Fiddle leaf figs are sought-after for their beautiful, big dark glossy leaves. They have a look quite unlike other houseplants and, in recent years, they’ve become immensely popular for this very reason. But what if (and I say this from experience!) you have a fiddle leaf fig not growing new leaves?
In this article, we’ll take a deep dive into the possible reasons why your Ficus lyrata is not producing new growth, as well as what you can do to help it along.
As you’ll see, it’s not the end of the world. In fact, in almost no time at all, you should have your fiddle leaf thriving again!
Why is my fiddle leaf fig not growing new leaves?
When fiddle leaf figs refuse to grow new leaves, it’s usually related to their growing conditions and overall environment. Poorly-draining soil, irregular watering, under-fertilization, pests and diseases, insufficient light, a lack of humidity, and stress can all affect a fiddle leaf’s growth.
Fortunately, most of these issues are relatively easy to manage and resolve. The first step in the right direction is to identify the reason behind your plant’s stunted growth. Let’s look at each of these issues in greater detail, as they can all cause your fiddle leaf to stop growing.
Note: If you’re trying to save a fiddle leaf fig with no leaves, you may want to look at our article that’s specifically on that so you can take action ASAP.
1. Poorly-draining soil
One of the biggest risks fiddle leaf fig owners face is root rot and it’s often one of the main reasons why your fiddle leaf fig may not be growing new leaves.
So one way to avoid root rot in your fiddle leaf fig is to ensure it’s planted in well-draining potting mix, which has been found to be the best soil for fiddle leaf figs. While these beauties like quite a bit of water and enjoy moisture, “wet feet” from standing in pooled water will stunt their growth and cause long-term problems over time.
The way to check this so as to grow a healthy fiddle leaf fig is to adopt quite a hands-on approach. Check to see that water runs through into your fiddle leaf’s drip tray when you water it so that you aren’t accidentally dealing with an overwatered fiddle leaf fig. Furthermore, insert the tip of your finger into its soil from time to time to ensure that it is moist but not water-logged. Too-wet soil is clumpy and dark and may take on a foul odor.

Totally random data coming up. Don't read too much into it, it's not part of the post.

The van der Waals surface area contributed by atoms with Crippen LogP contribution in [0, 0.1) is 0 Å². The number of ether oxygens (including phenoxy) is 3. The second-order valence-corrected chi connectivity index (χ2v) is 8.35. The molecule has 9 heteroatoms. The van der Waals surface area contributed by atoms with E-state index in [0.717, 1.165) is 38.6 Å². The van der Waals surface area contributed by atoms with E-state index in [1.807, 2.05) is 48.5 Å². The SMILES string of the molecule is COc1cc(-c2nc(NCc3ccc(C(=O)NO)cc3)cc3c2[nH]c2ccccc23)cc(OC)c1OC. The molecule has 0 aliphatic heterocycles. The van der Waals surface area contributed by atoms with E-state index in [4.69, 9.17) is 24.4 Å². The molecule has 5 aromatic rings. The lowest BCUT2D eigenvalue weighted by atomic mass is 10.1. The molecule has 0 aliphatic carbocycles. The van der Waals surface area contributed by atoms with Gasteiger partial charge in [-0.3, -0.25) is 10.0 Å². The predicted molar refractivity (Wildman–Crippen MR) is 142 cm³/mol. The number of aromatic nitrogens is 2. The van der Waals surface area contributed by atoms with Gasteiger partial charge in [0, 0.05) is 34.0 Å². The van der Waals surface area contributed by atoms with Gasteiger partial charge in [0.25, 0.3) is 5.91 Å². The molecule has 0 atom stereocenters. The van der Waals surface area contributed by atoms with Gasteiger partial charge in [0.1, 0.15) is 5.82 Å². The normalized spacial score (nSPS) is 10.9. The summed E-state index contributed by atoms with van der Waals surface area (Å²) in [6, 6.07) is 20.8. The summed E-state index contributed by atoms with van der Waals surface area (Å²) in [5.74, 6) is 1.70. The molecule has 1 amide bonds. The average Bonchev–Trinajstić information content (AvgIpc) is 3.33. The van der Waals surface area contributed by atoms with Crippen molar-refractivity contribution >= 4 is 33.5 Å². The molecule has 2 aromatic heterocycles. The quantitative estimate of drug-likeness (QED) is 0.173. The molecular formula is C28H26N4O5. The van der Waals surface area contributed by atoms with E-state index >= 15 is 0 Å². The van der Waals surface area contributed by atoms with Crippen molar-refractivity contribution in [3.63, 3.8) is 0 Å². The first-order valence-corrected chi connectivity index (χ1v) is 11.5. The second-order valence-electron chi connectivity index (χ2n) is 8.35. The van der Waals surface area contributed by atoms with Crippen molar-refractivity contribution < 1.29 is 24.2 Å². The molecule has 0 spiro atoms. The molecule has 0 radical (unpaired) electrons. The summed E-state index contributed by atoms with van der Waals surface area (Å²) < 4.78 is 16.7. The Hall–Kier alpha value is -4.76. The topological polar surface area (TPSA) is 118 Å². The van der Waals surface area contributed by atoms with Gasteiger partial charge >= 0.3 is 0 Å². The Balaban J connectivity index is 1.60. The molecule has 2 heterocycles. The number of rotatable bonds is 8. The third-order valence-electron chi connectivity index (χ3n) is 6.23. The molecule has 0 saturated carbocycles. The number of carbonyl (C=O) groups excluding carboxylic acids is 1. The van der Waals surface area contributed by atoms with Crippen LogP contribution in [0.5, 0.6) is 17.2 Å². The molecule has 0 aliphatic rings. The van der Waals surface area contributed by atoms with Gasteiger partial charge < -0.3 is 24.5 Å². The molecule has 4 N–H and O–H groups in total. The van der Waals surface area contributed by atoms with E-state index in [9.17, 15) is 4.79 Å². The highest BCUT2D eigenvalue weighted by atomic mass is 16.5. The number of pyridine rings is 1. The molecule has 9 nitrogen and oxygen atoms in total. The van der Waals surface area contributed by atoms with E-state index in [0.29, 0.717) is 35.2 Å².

2. Irregular watering
Fiddle leaf figs, like all plants, require water to grow and thrive. Funnily enough, this particular houseplant can be quite fussy when it comes to how often you should water a fiddle leaf fig. It likes to drink but grows its best when its topsoil layer is allowed to dry out a bit between watering sessions (no more than an inch or two at most).
To maintain a good watering regime, practice consistency. Watering every seven to ten days should suffice.
If the leaves start to curl and feel dry, your plant is thirsty. Leaves that soften and turn brown at the edges indicate too much water. It may take some trial and error, but once you have your watering schedule down, stick to it.
Healthy fiddle leaf figs grow fast, usually in spurts, and for this reason, they require plenty of nutrition in the form of nitrogen-rich fertilizer. They cannot form and produce their big, dark green leaves without it. The whole plant will suffer as a result of this.
Under-fertilization causes existing fiddle leaf fig leaves to yellow and will noticeably slow the growth of a Ficus lyrata. Fertilize your fiddle leaf fig every few weeks during the spring and summer and taper off from feeding during the cooler months.
4. Pest infestations
The good news about fiddle leaf figs is that they are not prone to pests. On occasions, spider mites or scale may infect your plant, but these are easy to treat. If left unattended to, however, pest infestations will stunt a Ficus’s growth, including that it could be the reason why your fiddle leaf fig stops growing new leaves.